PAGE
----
Monday night about sixty Black Lives Matter protests, organized by Boston youth, marched around downtown, eventually blocking the North Station subway entrance. The event was originally scheduled for last week but was postponed due to weather.
Starting at the Park Street MBTA entrance, protesters headed first towards State and Congress where they took over and blocked most of the intersection. As they marched they were followed by about twenty police officers, half on bikes, who continually tried to redirect traffic and block off streets.
There weren't quite enough people to circle-up and fully block the larger intersections. Police officers were able to redirect some of the traffic around. It rained much of the day and the wet streets prevented the group from staging die-ins or sitting in traffic.
After about five minutes, the march continued through City Hall Plaza and over to Cambridge Street.
From here they marched by the Boston Police station on Sudbury Street and tried to take over the intersection in front of the Haymarket MBTA station.
Again, there were not enough people to completely block the intersection which led to police officers trying to move individual protesters out of the way to clear a lane or two of traffic leading to some tense confrontations between a handful of the marchers and police.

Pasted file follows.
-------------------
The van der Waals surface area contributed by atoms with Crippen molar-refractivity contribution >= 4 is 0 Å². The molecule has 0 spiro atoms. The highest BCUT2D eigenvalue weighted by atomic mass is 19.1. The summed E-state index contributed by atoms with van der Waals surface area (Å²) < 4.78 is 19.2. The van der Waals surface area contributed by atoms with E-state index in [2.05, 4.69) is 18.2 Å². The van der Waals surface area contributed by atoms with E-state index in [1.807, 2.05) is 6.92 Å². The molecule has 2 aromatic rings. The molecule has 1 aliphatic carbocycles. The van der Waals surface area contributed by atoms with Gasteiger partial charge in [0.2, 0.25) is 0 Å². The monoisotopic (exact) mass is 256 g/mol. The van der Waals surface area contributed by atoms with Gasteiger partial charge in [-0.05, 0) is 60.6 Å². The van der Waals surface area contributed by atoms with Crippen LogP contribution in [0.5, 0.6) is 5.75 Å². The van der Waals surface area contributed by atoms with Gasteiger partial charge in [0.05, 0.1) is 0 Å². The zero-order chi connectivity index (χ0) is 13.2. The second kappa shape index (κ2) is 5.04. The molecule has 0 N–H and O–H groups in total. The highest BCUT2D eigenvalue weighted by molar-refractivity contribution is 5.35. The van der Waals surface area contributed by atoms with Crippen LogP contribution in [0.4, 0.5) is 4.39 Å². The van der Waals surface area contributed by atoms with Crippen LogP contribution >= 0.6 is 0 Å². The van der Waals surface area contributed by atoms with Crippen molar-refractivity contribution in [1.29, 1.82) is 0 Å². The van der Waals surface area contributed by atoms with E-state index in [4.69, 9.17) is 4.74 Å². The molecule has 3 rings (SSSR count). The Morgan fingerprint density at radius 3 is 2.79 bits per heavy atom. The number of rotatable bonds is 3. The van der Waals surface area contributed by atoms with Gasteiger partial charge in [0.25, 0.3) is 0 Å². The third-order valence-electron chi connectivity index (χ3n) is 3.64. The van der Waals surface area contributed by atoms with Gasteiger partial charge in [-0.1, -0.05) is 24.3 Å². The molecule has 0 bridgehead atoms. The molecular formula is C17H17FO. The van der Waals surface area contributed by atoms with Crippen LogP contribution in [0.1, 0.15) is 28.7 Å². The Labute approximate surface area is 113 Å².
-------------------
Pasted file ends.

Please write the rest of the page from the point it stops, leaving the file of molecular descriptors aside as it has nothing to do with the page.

From here the march continued on to North Station. After the entrance to the North Station Commuter Station and Garden was blocked off by both police, the protesters when down into the subway station and blocked the main entrance.
Protesters sat and stood blocking the turnstiles for four and half minutes, forcing the T-riders to either wait, find another entrance, or struggle to push past the assembled crowd.
The obvious symbolism of forcing white people to literally step over black people fighting for equability didn't seem to be lost on anyone.
After reciting the Assata Shakur quote “It is our duty to fight for our freedom. It is our duty to win. We must love each other and support each other. We have nothing to lose but our chains,” the protest ended and many hopped on the next train.